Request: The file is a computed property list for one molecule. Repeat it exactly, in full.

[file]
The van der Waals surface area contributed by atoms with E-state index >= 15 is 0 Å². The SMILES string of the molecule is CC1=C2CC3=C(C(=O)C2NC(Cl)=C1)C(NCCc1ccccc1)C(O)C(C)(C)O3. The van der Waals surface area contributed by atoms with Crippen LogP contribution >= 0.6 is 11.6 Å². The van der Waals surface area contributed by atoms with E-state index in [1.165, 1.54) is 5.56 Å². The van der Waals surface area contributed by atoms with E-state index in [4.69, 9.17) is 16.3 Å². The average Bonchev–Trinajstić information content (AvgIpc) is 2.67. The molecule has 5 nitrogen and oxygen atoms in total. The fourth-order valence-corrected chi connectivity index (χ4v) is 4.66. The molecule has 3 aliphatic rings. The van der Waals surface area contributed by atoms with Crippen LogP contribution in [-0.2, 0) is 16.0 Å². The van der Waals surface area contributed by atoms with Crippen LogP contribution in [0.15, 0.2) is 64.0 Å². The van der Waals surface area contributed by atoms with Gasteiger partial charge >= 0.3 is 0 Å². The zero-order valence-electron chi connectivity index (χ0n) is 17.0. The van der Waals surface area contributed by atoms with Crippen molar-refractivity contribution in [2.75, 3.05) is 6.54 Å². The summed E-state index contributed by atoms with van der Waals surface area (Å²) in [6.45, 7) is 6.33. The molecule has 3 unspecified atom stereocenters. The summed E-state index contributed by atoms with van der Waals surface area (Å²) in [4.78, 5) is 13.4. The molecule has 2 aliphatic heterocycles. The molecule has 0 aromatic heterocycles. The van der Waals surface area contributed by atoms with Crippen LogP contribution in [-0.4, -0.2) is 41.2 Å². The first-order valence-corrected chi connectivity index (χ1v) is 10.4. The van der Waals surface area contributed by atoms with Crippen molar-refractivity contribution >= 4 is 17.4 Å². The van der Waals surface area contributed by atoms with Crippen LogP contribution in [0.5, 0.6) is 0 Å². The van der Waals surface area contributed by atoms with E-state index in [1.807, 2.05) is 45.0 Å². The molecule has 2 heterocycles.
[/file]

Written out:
The van der Waals surface area contributed by atoms with E-state index >= 15 is 0 Å². The SMILES string of the molecule is CC1=C2CC3=C(C(=O)C2NC(Cl)=C1)C(NCCc1ccccc1)C(O)C(C)(C)O3. The van der Waals surface area contributed by atoms with Crippen LogP contribution >= 0.6 is 11.6 Å². The van der Waals surface area contributed by atoms with E-state index in [1.165, 1.54) is 5.56 Å². The van der Waals surface area contributed by atoms with E-state index in [4.69, 9.17) is 16.3 Å². The average Bonchev–Trinajstić information content (AvgIpc) is 2.67. The molecule has 5 nitrogen and oxygen atoms in total. The fourth-order valence-corrected chi connectivity index (χ4v) is 4.66. The molecule has 3 aliphatic rings. The van der Waals surface area contributed by atoms with Crippen LogP contribution in [-0.2, 0) is 16.0 Å². The van der Waals surface area contributed by atoms with Crippen LogP contribution in [0.15, 0.2) is 64.0 Å². The van der Waals surface area contributed by atoms with Gasteiger partial charge >= 0.3 is 0 Å². The zero-order valence-electron chi connectivity index (χ0n) is 17.0. The van der Waals surface area contributed by atoms with Crippen molar-refractivity contribution in [2.75, 3.05) is 6.54 Å². The summed E-state index contributed by atoms with van der Waals surface area (Å²) in [6.45, 7) is 6.33. The molecule has 3 unspecified atom stereocenters. The summed E-state index contributed by atoms with van der Waals surface area (Å²) in [4.78, 5) is 13.4. The molecule has 2 aliphatic heterocycles. The molecule has 0 aromatic heterocycles. The van der Waals surface area contributed by atoms with Crippen LogP contribution in [-0.4, -0.2) is 41.2 Å². The first-order valence-corrected chi connectivity index (χ1v) is 10.4. The van der Waals surface area contributed by atoms with Crippen molar-refractivity contribution >= 4 is 17.4 Å². The van der Waals surface area contributed by atoms with Crippen LogP contribution in [0.5, 0.6) is 0 Å². The van der Waals surface area contributed by atoms with E-state index in [1.807, 2.05) is 45.0 Å². The molecule has 2 heterocycles.